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Poor communities in the Philippines build resilience against disasters

According to the latest ‘Global Assessment Report on Disaster Risk Reduction’ published by the United Nations this week, the risk of being killed by a cyclone or flood is lower today than 20 years ago because of early warning systems and better disaster response in countries frequently affected.

Nevertheless, the report estimates an average 70 million people are exposed to flooding each year and a similar number of children are affected by natural disasters.

The Philippines is ranked by the report as the fourth most disaster-prone country based on land area. Lying on the western rim of the Pacific and along a seismic belt, two-thirds of its land is exposed to natural hazards such as storms, typhoons, earthquakes, floods, volcanic eruptions and droughts. As a result, three-quarters of the population are at risk. Typhoons are the most frequent hazard and the poor are particularly vulnerable, with their homes often unable to withstand high winds, as many families cannot afford cement or solid building materials. In addition, nearly a third of Filipinos gain their livelihood from agriculture. Natural disasters cause an estimated 275 million dollars-worth of damage each year.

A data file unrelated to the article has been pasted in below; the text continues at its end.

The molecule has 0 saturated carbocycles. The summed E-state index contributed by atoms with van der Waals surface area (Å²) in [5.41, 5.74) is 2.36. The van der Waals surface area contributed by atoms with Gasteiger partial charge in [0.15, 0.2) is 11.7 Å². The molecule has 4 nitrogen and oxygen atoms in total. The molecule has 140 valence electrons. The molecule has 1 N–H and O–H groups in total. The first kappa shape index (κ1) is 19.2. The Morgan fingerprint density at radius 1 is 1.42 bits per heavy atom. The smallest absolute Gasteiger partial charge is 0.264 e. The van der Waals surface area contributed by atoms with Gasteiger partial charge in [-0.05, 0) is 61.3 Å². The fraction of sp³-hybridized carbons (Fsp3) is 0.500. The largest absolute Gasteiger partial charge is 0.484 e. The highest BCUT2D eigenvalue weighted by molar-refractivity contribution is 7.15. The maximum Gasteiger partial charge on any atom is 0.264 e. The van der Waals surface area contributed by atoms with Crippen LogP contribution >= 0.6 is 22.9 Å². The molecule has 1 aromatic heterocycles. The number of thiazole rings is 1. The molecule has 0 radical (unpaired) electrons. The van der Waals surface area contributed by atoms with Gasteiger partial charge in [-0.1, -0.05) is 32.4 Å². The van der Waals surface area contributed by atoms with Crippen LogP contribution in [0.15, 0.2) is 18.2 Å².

Local councils have the responsibility for co-ordinating disaster response at a local level and a new law allows them to allocate some of their disaster relief income on prevention and other measures which bolster communities. In the Cebu province, where tropical storms regularly leave a trail of destruction, the farming and fishing communities of the San Francisco municipality have been using funds to help reduce the impact of natural disasters on local industries.

With assistance from Plan International, locals have been engaged in a number of projects to help sustain communities so that they can better overcome set-backs caused by the weather. For example, more mangroves have been planted to provide shelter for young fish and a marine sanctuary has been built to rebuild fish stocks. To redress the damage from illegal logging, a local law has been passed which requires the planting of two million trees.  And farmers are being given advice on climate-resilient crops.

Working with the Department of Education, inhabitants are also being taught about disaster risk reduction, which is included on the school curriculum. Local warning systems have also been put in place to monitor rainfall levels and tell people when it’s time to evacuate. Work is ongoing to build up the community’s resilience and the projects are not only aimed at tackling climate change, but also poverty. As the mayor of San Francisco says, “if we don’t do anything about both [climate change and poverty], we will only suffer more.”

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